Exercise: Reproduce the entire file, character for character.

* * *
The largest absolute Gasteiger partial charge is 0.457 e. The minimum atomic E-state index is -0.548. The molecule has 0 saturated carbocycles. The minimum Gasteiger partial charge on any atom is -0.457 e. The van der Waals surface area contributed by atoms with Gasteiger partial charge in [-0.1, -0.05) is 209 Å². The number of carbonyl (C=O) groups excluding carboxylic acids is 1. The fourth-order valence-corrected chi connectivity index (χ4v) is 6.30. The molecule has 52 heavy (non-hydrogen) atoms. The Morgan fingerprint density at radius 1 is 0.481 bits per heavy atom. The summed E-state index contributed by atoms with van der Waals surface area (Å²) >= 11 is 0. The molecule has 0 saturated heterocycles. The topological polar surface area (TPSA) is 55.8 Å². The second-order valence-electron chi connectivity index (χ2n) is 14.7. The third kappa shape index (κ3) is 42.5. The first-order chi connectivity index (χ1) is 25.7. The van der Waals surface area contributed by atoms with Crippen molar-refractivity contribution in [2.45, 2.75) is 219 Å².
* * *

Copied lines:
The largest absolute Gasteiger partial charge is 0.457 e. The minimum atomic E-state index is -0.548. The molecule has 0 saturated carbocycles. The minimum Gasteiger partial charge on any atom is -0.457 e. The van der Waals surface area contributed by atoms with Gasteiger partial charge in [-0.1, -0.05) is 209 Å². The number of carbonyl (C=O) groups excluding carboxylic acids is 1. The fourth-order valence-corrected chi connectivity index (χ4v) is 6.30. The molecule has 52 heavy (non-hydrogen) atoms. The Morgan fingerprint density at radius 1 is 0.481 bits per heavy atom. The summed E-state index contributed by atoms with van der Waals surface area (Å²) >= 11 is 0. The molecule has 0 saturated heterocycles. The topological polar surface area (TPSA) is 55.8 Å². The second-order valence-electron chi connectivity index (χ2n) is 14.7. The third kappa shape index (κ3) is 42.5. The first-order chi connectivity index (χ1) is 25.7. The van der Waals surface area contributed by atoms with Crippen molar-refractivity contribution in [2.45, 2.75) is 219 Å².